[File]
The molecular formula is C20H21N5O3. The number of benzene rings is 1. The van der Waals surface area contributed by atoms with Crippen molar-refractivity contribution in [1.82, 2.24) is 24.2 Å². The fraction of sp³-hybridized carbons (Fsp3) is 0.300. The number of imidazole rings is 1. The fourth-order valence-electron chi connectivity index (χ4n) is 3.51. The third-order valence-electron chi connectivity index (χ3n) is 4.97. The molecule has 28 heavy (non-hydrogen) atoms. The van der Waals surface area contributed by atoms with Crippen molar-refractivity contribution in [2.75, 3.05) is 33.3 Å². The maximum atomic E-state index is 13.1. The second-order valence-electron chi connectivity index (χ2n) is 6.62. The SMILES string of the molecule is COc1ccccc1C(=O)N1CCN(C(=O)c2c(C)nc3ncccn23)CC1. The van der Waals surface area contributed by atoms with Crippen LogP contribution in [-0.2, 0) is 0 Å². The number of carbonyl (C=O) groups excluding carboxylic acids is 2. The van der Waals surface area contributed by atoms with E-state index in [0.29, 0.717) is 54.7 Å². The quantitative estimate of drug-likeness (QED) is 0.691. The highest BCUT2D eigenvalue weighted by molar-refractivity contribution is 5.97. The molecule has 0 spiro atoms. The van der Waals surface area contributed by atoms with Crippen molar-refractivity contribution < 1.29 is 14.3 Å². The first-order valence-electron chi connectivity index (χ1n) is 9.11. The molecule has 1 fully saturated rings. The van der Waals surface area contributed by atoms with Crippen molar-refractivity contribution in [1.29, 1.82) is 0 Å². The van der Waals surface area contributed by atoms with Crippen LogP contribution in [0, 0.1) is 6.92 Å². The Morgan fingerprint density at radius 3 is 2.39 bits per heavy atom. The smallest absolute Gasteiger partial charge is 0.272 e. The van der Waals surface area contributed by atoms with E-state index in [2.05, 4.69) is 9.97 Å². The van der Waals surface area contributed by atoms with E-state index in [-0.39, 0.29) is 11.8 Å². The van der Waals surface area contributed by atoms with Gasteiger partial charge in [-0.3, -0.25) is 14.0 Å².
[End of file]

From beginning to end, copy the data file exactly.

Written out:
The molecular formula is C20H21N5O3. The number of benzene rings is 1. The van der Waals surface area contributed by atoms with Crippen molar-refractivity contribution in [1.82, 2.24) is 24.2 Å². The fraction of sp³-hybridized carbons (Fsp3) is 0.300. The number of imidazole rings is 1. The fourth-order valence-electron chi connectivity index (χ4n) is 3.51. The third-order valence-electron chi connectivity index (χ3n) is 4.97. The molecule has 28 heavy (non-hydrogen) atoms. The van der Waals surface area contributed by atoms with Crippen molar-refractivity contribution in [2.75, 3.05) is 33.3 Å². The maximum atomic E-state index is 13.1. The second-order valence-electron chi connectivity index (χ2n) is 6.62. The SMILES string of the molecule is COc1ccccc1C(=O)N1CCN(C(=O)c2c(C)nc3ncccn23)CC1. The van der Waals surface area contributed by atoms with Crippen LogP contribution in [-0.2, 0) is 0 Å². The number of carbonyl (C=O) groups excluding carboxylic acids is 2. The van der Waals surface area contributed by atoms with E-state index in [0.29, 0.717) is 54.7 Å². The quantitative estimate of drug-likeness (QED) is 0.691. The highest BCUT2D eigenvalue weighted by molar-refractivity contribution is 5.97. The molecule has 0 spiro atoms. The van der Waals surface area contributed by atoms with Crippen molar-refractivity contribution < 1.29 is 14.3 Å². The first-order valence-electron chi connectivity index (χ1n) is 9.11. The molecule has 1 fully saturated rings. The van der Waals surface area contributed by atoms with Crippen molar-refractivity contribution in [1.29, 1.82) is 0 Å². The van der Waals surface area contributed by atoms with Crippen LogP contribution in [0, 0.1) is 6.92 Å². The Morgan fingerprint density at radius 3 is 2.39 bits per heavy atom. The smallest absolute Gasteiger partial charge is 0.272 e. The van der Waals surface area contributed by atoms with E-state index in [2.05, 4.69) is 9.97 Å². The van der Waals surface area contributed by atoms with E-state index in [-0.39, 0.29) is 11.8 Å². The van der Waals surface area contributed by atoms with Gasteiger partial charge in [-0.3, -0.25) is 14.0 Å².